Michael Barone writing in the Washington Examiner:
Private-sector employment peaked at 115.8 million in December 2007, when the recession officially began. It was down to 108.5 million last November. That's a 6 percent decline.
Public-sector employment peaked at 22.6 million in August 2008. It fell a bit in 2009, then has rebounded back to 22.5 million in November. That's less than a 1 percent decline.
This is not an accident; it is the result of deliberate public policy. About one-third of the $787 billion stimulus package passed in February 2009 was directed at state and local governments, which have been facing declining revenues and are, mostly, required to balance their budgets.
Barone goes on to note the union connection in this outcome. Specifically, that public-sector workers tend to be unionized. And heavy supporters of Democrats.
More food for thought:
As for the argument that maintaining government payrolls pumps money into the private-sector economy—well, where does that government money come from? From private-sector employees and employers or from those who buy government bonds and who must be repaid by government in the future….
Democrats have been surprised that so many downscale voters oppose their big spending programs. Maybe many of those voters have noticed how much of that spending has gone to public-sector union members, leaving the rest of America with a less than happy new year.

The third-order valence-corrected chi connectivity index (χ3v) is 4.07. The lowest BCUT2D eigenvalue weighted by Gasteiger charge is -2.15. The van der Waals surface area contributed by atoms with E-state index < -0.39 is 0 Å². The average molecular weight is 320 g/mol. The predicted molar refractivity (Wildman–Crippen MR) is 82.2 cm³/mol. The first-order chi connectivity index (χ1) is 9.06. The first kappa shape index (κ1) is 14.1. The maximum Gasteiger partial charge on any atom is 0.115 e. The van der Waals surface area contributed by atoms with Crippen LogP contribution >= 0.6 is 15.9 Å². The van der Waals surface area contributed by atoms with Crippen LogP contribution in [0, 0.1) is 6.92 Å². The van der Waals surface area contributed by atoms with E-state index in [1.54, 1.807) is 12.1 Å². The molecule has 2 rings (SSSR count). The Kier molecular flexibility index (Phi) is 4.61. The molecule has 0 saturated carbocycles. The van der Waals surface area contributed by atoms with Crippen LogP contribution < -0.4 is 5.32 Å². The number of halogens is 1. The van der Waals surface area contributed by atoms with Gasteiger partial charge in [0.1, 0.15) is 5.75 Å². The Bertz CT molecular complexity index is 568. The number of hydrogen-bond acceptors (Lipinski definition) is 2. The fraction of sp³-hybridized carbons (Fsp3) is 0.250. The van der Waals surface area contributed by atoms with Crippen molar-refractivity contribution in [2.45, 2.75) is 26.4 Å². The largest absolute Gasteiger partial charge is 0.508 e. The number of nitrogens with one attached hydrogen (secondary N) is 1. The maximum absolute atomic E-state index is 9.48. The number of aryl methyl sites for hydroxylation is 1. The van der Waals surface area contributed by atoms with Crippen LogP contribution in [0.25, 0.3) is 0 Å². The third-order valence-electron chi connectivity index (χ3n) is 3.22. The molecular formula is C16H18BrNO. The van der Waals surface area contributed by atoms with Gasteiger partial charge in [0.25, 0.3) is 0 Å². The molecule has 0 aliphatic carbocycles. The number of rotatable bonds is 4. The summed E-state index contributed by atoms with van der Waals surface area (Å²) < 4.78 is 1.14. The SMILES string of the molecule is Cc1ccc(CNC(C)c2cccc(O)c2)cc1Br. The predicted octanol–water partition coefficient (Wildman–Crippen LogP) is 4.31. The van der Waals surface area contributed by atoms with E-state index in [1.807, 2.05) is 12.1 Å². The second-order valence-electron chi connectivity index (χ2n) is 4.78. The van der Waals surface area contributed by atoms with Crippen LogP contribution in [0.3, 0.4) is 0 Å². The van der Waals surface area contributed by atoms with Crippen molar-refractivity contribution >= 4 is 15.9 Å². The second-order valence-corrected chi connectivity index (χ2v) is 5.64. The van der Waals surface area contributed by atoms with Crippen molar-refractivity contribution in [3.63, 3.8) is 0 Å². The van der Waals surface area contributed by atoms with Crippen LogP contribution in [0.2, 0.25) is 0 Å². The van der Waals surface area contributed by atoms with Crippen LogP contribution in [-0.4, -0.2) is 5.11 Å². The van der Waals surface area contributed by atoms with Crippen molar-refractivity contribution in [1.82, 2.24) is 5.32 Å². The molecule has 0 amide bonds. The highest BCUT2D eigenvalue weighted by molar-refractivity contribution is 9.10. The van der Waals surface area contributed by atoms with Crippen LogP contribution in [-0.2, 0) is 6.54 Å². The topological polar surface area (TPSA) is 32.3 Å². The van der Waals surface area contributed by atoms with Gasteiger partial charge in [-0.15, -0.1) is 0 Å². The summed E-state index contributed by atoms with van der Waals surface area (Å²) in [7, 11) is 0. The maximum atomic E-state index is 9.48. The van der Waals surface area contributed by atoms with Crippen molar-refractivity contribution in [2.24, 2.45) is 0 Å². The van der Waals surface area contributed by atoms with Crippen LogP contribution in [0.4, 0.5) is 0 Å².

There is a looming showdown in American society between public-sector employees and the rest of us, in terms of job security and, especially, unsustainable gold-plated retirement and health benefits that are working hard to bankrupt whole states such as California, New York, and New Jersey. As with some parts of the private sector (domestically owned auto companies, for instance), basic compensation packages were hammered into place in a very different America, and conferred massive future benefits when politicians were either too stupid or too cowardly to confront basic questions of fiscal responsibility. Do you want to spend your life (and have your kids spend their lives) to pay ever-increasing taxes for teacher, cop, and bureaurat retirements at early ages? Especially while you're expected to fully fund your own? This is a social contract that needs to be redrawn ASAP.
A must-read on the topic: The current issue of Reason, on newsstands now, featuring a cover story on just "how public servants became our masters."